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The Best Way to Achieve Your Ideal Weight, According to the Mayo Clinic

A Mayo Clinic doctor explains her diet recommendation to improve or maintain a healthy weight.

Aren't you tired of feeling beholden to dieting to achieve your ideal weight? Even with all the diet restrictions, additions, habits, and detoxes, oftentimes these interventions aren't enough to get you to where you want to go. If that's the case, it might be time to approach your weight loss goal with a new mindset.

To achieve your ideal weight, Mayo Clinic family medicine physician Meghan Theofiles, MD, shares some advice that can help you reach that goal: take a plant-based approach to your diet.

"Most medical professionals agree that the healthiest way to maintain a healthy weight, feel good, and prevent chronic disease is to eat a diet that is rich in vegetables, fruits, whole grains, and plant-based proteins (e.g., legumes, lentils and soy-based products)," says Dr. Theofiles in a recent Mayo Clinic blog post. "In addition, this diet should be low in animal products, saturated fats, and refined sugars," she adds.

There's ample evidence that supports plant-based diets' benefits on weight regulation. In a 2o2o Diabetes, Metabolic Syndrome and Obesity review, researchers found that all 19 studies included in the meta-analysis found weight reductions when comparing a plant-based diet to an omnivore diet.

"If you decide to go all-in and adopt a whole-foods, plant-based, minimally processed diet, you will likely find yourself losing weight and feeling better, without the need for calorie-counting," says Dr. Theofiles.

She attributes some of the weight-maintaining effects of a plant-based diet to its high levels of fiber.

The daily recommended intake of fiber is 28 grams per day, but some estimates say 95% of Americans aren't getting meeting this recommendation. This deficiency, in part, can be linked to the rapid and persistent increases in the average body weight of U.S. adults. The CDC has found that men and women weigh about 15 pounds more than they did 20 years ago, and more than 2 in 3 Americans are overweight or obese, according to a JAMA Internal Medicine study.

Eating more fiber, on the other hand, can promote weight loss because fiber fills you ups, "and helps you eat smaller portions than you normally would if you were eating simple carbohydrates and refined sugars," says Dr. Theofiles.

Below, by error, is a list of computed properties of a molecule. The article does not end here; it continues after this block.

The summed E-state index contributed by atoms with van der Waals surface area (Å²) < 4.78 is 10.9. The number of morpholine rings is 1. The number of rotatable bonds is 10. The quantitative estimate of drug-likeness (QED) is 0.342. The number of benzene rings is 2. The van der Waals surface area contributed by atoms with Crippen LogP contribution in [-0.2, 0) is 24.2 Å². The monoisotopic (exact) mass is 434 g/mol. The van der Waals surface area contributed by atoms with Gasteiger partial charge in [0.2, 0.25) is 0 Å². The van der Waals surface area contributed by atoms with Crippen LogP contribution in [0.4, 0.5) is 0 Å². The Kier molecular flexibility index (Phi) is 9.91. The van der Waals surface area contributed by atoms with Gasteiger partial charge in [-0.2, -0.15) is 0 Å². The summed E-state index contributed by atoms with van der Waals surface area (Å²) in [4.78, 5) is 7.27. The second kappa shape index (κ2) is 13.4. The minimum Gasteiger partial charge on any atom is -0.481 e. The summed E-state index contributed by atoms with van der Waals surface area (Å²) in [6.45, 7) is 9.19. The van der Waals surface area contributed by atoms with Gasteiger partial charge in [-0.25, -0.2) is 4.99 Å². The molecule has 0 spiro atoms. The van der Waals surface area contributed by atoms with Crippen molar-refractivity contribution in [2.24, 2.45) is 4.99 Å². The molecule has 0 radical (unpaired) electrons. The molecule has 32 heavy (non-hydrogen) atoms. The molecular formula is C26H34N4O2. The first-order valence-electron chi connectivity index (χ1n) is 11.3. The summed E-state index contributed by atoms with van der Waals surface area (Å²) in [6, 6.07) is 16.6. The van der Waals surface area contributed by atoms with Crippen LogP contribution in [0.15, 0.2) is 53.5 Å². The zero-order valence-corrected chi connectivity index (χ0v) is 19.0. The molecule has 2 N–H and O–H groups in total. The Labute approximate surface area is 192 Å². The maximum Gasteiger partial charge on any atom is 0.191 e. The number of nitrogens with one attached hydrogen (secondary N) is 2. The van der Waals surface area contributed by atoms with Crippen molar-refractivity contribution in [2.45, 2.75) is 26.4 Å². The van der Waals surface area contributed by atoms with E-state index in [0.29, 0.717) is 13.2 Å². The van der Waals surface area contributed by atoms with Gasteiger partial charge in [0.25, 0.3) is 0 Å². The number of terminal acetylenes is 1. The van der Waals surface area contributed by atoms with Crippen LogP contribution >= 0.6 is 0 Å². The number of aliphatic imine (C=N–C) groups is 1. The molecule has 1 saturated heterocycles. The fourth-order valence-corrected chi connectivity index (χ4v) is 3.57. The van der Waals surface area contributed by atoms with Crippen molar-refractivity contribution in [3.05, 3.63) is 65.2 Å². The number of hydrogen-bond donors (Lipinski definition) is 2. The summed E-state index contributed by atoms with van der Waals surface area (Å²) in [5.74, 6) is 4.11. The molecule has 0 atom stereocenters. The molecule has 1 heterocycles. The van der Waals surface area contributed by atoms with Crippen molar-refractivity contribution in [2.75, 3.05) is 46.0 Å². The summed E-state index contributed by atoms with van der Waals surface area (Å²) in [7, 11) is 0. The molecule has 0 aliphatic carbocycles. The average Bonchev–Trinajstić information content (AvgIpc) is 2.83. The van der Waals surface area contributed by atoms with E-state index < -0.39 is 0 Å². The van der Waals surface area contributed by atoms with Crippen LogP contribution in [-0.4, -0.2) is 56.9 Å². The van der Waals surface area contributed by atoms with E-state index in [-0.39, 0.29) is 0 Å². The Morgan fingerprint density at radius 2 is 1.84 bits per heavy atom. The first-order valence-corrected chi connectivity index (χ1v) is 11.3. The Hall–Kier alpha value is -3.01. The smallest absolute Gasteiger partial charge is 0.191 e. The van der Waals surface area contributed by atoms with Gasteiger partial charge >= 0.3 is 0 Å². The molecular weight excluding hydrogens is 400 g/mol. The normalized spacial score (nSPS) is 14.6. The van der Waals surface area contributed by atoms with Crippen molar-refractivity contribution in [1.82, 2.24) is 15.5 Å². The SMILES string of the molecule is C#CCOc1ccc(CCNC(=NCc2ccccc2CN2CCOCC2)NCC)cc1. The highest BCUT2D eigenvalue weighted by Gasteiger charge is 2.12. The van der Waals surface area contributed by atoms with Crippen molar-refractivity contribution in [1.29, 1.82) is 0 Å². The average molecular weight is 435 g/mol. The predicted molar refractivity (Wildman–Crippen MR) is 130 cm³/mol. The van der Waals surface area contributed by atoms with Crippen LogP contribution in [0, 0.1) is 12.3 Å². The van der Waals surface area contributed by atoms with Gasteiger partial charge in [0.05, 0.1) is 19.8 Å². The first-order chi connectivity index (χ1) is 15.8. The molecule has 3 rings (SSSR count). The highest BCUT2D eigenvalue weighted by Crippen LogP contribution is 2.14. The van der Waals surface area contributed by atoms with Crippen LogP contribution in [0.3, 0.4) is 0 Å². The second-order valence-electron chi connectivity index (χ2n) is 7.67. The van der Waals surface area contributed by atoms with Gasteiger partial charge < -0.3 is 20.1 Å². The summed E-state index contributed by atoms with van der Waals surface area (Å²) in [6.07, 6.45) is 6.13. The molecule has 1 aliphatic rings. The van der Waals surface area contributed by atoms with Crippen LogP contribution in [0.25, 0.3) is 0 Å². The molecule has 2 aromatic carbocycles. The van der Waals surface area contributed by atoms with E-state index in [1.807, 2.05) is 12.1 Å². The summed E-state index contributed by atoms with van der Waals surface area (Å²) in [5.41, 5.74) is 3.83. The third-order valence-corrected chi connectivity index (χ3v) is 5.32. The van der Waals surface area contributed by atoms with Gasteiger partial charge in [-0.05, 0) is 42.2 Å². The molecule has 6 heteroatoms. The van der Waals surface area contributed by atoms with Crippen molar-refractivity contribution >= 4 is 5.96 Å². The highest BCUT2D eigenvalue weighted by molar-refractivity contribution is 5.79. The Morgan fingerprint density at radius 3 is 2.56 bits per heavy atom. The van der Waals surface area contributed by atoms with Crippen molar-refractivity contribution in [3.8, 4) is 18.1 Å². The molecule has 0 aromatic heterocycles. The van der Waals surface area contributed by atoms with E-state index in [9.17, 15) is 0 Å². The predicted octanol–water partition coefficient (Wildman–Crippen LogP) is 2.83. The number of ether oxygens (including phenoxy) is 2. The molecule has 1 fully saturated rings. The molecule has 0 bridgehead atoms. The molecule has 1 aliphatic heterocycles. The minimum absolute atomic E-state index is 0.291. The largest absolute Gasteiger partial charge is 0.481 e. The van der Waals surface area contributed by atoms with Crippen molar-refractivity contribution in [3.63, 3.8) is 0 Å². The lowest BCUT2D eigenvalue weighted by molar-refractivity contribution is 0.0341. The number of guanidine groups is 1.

In fact, a recent Journal of Nutrition study found that when participants increased their fiber intake by 4 grams per day over what they consumed before the study, they lost an additional 3 ¼ pounds over 6 months.

On top of maintaining a healthy weight, what are some additional benefits of a plant-based diet?

Eating more plant foods won't just support your weight loss goals. These nutrient-dense foods contain thousands of health-promoting compounds that can influence numerous aspects of your overall health and well-being.

"If you have food and lifestyle-related diseases, such as high blood pressure, high cholesterol, heart disease, erectile dysfunction, fatty liver disease or diabetes, you will likely be able to work with your provider to reduce, if not get rid of some of your medications, and possibly reverse the disease process [with a whole-foods, plant-based, minimally processed diet]," says Dr. Theofiles.

How to eat a more plant-based diet

Dr. Theofiles sympathizes with our struggles, noting that it's not as easy as it once was to consume a diet rich in plant-based whole foods. "Although this is how people were designed to eat, you are surrounded by a toxic food environment that makes it too easy to choose convenience or processed foods that are not nutritious versus nutritious whole foods."

To overcome these obstacles, consider meal prepping some veggies at the beginning of the week or merely buying snackable versions, like baby carrots.

Put some fresh fruit on the counter. Studies show that it acts as a  visual reminder to eat fresh fruits and makes you more likely to actually reach for a bite rather than digging your hand into a bag of chips.

Stock up on frozen fruits and veggies. Most of us tend to agree that fruits and veggies can go bad quickly and they take a bit long to prep—frozen versions solve both of those problems.

"If you can commit to even four weeks of a plant-based, whole-foods diet, you will experience meaningful benefits in how you feel and relate to food," says Dr. Theofiles.

Get started with these 33 Easy Plant-Based Recipes Even Carnivores Will Love!

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Olivia Tarantino
Olivia Tarantino is the Managing Editor of Eat This, Not That!, specializing in nutrition, health, and food product coverage. Read more about Olivia